Health Innovators
Health Innovators

Episode · 1 year ago

Behind the scenes with the world’s 1st true virtual global digital health accelerator with Michael Bidu


If you’re an innovator in the digital healthcare space who is having trouble commercializing your solution, this might be the episode you’ve been waiting for.

This week, Michael Bidu, a digital health innovation Renaissance man, is giving our listeners the nuts and bolts on accelerators and incubators.

If you were ever curious about how the accelerator or incubator side of innovation works, you don’t want to miss it!

Want to launch an innovation globally? Unsure of the current state of the market? Wondering if you have a disruptive or sustainable innovation? Michael touches on it. 

If you’re an entrepreneur in the digital health space, come grab some insights into what an accelerator looks for when considering an innovation!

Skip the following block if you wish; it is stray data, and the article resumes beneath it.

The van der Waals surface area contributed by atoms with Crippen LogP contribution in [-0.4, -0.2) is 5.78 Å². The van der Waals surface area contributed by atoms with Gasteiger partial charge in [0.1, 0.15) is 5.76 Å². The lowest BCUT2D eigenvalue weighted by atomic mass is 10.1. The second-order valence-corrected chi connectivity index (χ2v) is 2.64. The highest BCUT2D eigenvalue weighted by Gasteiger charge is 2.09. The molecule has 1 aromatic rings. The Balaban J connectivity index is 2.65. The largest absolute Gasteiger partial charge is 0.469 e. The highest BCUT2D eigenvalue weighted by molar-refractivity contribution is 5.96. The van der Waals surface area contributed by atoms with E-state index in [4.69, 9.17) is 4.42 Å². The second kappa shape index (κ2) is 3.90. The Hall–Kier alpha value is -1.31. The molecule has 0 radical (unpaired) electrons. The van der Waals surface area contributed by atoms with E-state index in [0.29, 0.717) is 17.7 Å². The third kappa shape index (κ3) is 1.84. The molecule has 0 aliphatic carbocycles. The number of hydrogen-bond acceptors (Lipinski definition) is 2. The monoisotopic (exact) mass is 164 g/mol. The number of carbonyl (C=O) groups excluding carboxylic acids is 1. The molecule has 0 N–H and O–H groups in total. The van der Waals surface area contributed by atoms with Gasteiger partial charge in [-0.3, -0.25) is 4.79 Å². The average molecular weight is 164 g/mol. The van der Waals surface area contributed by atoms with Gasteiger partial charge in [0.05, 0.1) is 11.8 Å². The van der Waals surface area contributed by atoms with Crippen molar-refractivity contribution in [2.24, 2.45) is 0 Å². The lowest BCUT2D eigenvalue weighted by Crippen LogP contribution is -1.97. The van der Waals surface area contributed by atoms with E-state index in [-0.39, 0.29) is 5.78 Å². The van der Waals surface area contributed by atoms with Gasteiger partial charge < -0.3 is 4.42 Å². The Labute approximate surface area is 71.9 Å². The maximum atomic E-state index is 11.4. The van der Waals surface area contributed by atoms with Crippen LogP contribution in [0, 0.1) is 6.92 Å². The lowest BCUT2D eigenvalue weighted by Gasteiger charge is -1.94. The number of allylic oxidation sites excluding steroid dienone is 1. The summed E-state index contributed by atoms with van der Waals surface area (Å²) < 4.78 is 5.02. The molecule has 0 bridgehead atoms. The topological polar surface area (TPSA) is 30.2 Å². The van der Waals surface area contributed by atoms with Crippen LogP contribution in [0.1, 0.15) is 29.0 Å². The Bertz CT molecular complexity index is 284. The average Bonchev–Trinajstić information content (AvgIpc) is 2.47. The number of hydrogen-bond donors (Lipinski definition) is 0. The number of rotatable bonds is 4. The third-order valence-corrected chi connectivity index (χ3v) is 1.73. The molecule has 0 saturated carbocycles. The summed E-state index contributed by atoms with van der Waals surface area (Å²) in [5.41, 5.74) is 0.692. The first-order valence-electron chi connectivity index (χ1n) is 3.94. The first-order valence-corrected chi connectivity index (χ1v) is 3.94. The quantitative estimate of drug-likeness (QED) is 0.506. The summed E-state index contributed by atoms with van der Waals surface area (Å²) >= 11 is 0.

Here are the show highlights:

  • Are you an entrepreneur in training, or an Olympic level player? (9:15)
  • Digital health innovation: Are you really ready for the massive competition? (12:55)
  • What you should know if you’re thinking of launching a product outside the US (15:53)
  • How accelerators and the incubators evolved during the pandemic (19:30)
  • What’s the difference between disruptive and sustainable innovation? (25:57)
  • This might be keeping you from successfully commercializing your innovation (37:08)

Guest Bio

Michael Bidu is Co-Founder and CEO of INTERFACE Health Society, a not-for-profit virtual digital health technology accelerator. 

He’s also Co-Founder and CEO of MYND Therapeutics Inc., a digital health company that is developing socially engaging digital therapies.

Michael is a proven digital health Renaissance man, having expertise in the entire spectrum of innovation - from accelerators and financing to marketing, development, and advertising.

Having earned his MBA from the Academia de Studii Economice in Bucharest, Michael continued his education at the British Columbia Institute of Technology in Vancouver, B.C.

If you’d like to reach out to Michael you can find him on LinkedIn at Michael Mircea Bidu, on his company’s website at, or on social media using @InterfaceHealth.